<i>Love and Other Drugs</i>: A Muddled Mix of Sex, Drugs and Debilitating Illness

Depending on which commercials you've seen for this movie, you may not realize that Anne Hathaway's character has early-onset Parkinson's disease. It's not a secret, except in the sense that the studio apparently didn't want to scare away audiences -- she mentions it the first time we meet her, and it's a constant talking point throughout the film. But that's only one of three different movies going on here. The second movie is an insider's look at the drug industry, specifically the tactics used by drug reps to get their drugs into doctors' hands, or at least their eyeline. And the third movie is a raunchy Judd Apatow comedy. Any two of those movies would have been plenty, but three causes way too many tonal shifts, and it gets a little hard to figure out how you're supposed to be feeling at any given time.

Jake Gyllenhaal plays a serial womanizer and medical school dropout named Jamie, who can sell stereo equipment to anyone with a vagina, much to his doctor parents' chagrin but gets a job selling pills for Pfizer when he nails the wrong co-worker. After indoctrination camp, he's sent to the suburbs of Illinois, where he actually pays an indifferent doctor (Hank Azaria) a thousand dollars to be able shadow him and basically sing his products' praises all day. That, of course, is where he meets Maggie, who for some reason does not press charges, but instead agrees to coffee and a quickie. She may have a thing for hot guys who impersonate doctors, but mostly she's just trying to forget the mass amounts of medication she takes each day to keep her disease in check. That plotline keeps going down a very dull road. Lust becomes love, Maggie distances herself, they accept it, Jamie suddenly wants to cure her disease, etc. It eventually turns into a pretty sappy sick-person-movie cliché, which we've seen a dozen times before.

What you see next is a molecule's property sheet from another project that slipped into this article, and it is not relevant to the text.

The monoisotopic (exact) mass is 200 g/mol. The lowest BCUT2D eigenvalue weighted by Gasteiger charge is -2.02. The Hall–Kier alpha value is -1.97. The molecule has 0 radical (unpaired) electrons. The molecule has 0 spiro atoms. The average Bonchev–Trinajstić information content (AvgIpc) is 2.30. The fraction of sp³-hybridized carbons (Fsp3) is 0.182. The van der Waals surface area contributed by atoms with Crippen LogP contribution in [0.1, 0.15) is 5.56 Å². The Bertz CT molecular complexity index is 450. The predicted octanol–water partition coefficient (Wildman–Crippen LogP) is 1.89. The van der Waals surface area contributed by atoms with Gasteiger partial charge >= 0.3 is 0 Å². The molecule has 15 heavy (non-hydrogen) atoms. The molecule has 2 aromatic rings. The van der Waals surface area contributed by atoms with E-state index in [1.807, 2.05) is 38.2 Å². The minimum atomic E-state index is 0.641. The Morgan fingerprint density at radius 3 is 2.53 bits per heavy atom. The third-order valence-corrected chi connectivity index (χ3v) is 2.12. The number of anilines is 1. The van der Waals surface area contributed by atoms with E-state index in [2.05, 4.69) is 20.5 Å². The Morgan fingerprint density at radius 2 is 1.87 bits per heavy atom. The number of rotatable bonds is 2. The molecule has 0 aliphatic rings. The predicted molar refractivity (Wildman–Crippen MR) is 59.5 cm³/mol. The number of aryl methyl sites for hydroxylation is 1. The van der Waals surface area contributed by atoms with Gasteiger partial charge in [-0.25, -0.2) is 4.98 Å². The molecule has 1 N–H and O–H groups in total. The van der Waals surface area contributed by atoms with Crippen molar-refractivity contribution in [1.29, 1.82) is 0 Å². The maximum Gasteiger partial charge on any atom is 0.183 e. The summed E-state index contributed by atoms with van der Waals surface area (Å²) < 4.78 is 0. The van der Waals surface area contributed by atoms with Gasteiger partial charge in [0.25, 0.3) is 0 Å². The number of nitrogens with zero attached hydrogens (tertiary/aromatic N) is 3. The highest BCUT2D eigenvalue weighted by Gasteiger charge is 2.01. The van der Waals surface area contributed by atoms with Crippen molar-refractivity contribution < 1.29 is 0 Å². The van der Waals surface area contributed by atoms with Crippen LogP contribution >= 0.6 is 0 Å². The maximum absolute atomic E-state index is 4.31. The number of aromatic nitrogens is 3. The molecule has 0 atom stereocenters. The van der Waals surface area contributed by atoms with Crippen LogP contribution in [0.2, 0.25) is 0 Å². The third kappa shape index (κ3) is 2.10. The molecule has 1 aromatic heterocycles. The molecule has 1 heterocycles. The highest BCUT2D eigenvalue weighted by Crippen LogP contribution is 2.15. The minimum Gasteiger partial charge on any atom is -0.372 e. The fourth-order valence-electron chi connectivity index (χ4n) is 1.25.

The medical-industry stuff is slightly more interesting, with particular attention to pharmaceutical rep rivalries, the hazards of owning your own practice, seniors getting bussed to Canada and the side effects of Viagra, but none of it actually goes anywhere; it's mostly just color taken from the non-fiction source material to show what that world is like. And the raunch is almost entirely delivered by Jamie's little brother Josh (Josh Gad), an Internet start-up millionaire, who's sleeping on Jamie's couch for some reason as he and his wife go through a rough patch. It's Josh who makes most of the jokes about Jamie and Maggie having sex (which we see a lot of) and generally engages in a variety of lewd behavior. It serves to break the tension, but, juxtaposed with Maggie's illness and the psychological damage displayed by both her and Jamie, it can also be a little uncomfortable, especially when he starts pleasuring himself to their sex tapes. Wrong, right? It's a little bit wrong. But the wrongness doesn't do enough to shake the movie out of familiar rom-com territory, it just puts it in a weird kind of limbo, where you're watching a rom-com, and you know what's going to happen, but you're not sure who to root for or what to laugh at.

Did you see Love and Other Drugs? Let us know what you thought below, then check out our guide to movies about sick people in love. And check out more reviews here!




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